20 years is enough years that, after finishing the first bottle of wine, we went out and bought a pack of cigarettes to smoke with the second bottle.
20 years is enough years that we had to catch up on my first AND my second marriage.
And most importantly, 20 years is enough years that we were able to laugh about shit that was definitely NOT FUCKING FUNNY in high school.

That one evening was so cathartic. It healed at least 20 years of regrets, for starters.

I would never advocate attending your 20th high school reunion - because who really wants to accept that they graduated from high school more than half a lifetime ago? I mean really? I remember my MOM'S 20th high school reunion. And I certainly have no interest in eating crappy banquet food, drinking at an over-priced cash bar, and revisiting at a hotel that I certainly never had sex in 20 years ago (hi mom!) NOT THIS GIRL. But I have to really strongly encourage everyone in this age of facebook and Linked In and whatever other networking crap is out there, to go find someone from high school - someone that you liked and admired - and call them up. Go have a drink. Bring some photos. Take some photos. But spend the time together actually talking and connecting and being present in the moment. They will remember things very differently, I assure you. And they will recount with chilling detail life-changing events that are forever burned in their brain that you cannot remember at all.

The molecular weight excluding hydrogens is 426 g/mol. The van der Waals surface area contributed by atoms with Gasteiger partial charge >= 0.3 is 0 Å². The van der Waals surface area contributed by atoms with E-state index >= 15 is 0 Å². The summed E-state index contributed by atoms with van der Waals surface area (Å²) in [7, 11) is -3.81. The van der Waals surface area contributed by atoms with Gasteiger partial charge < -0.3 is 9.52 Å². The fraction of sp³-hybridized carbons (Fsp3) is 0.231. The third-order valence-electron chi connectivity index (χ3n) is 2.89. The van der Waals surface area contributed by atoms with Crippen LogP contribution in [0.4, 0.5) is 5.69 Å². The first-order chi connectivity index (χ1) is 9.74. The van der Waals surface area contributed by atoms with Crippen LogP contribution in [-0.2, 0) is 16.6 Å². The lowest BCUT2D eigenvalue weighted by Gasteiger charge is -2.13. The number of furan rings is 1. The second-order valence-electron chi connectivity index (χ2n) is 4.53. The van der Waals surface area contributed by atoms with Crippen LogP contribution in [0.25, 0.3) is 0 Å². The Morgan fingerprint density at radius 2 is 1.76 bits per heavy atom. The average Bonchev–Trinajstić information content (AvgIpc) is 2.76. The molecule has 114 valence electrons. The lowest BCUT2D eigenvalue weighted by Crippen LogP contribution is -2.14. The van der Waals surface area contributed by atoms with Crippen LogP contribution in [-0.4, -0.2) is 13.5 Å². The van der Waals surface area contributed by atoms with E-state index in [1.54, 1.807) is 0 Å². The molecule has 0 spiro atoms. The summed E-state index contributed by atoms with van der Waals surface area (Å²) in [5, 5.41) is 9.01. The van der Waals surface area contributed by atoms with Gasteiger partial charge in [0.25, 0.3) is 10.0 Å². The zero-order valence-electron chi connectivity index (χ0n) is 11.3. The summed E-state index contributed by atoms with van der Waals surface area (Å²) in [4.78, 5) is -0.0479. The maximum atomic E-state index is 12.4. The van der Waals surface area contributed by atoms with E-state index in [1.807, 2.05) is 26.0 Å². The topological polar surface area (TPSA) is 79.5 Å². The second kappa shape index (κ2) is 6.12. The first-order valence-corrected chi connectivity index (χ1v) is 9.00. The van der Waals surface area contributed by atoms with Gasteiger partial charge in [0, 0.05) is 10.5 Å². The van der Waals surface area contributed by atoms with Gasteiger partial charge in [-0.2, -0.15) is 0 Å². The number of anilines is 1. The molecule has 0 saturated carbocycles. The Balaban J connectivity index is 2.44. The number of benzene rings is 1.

And it has absolutely nothing to do with that second bottle of wine. Probably.

So stay tuned for photos, and a very special edition of "What's in my bag: The Rollercon Edition" which is vaguely like Mighty Closet but with hotpants, sequins, and pasties. What happens in Vegas is currently jammed in the trunk of my car, but I'll have to deal with it eventually.

Wednesday, July 18, 2012

Crabs. Better on your pants than in them. Allegedly.

We are spending the summer on the coast of New England. A lucky girl indeed, I am wearing seersucker and learning to drink white wine with ice cubes in it. Preferably in a monogrammed glass, or better yet one bearing the flag of my yacht club.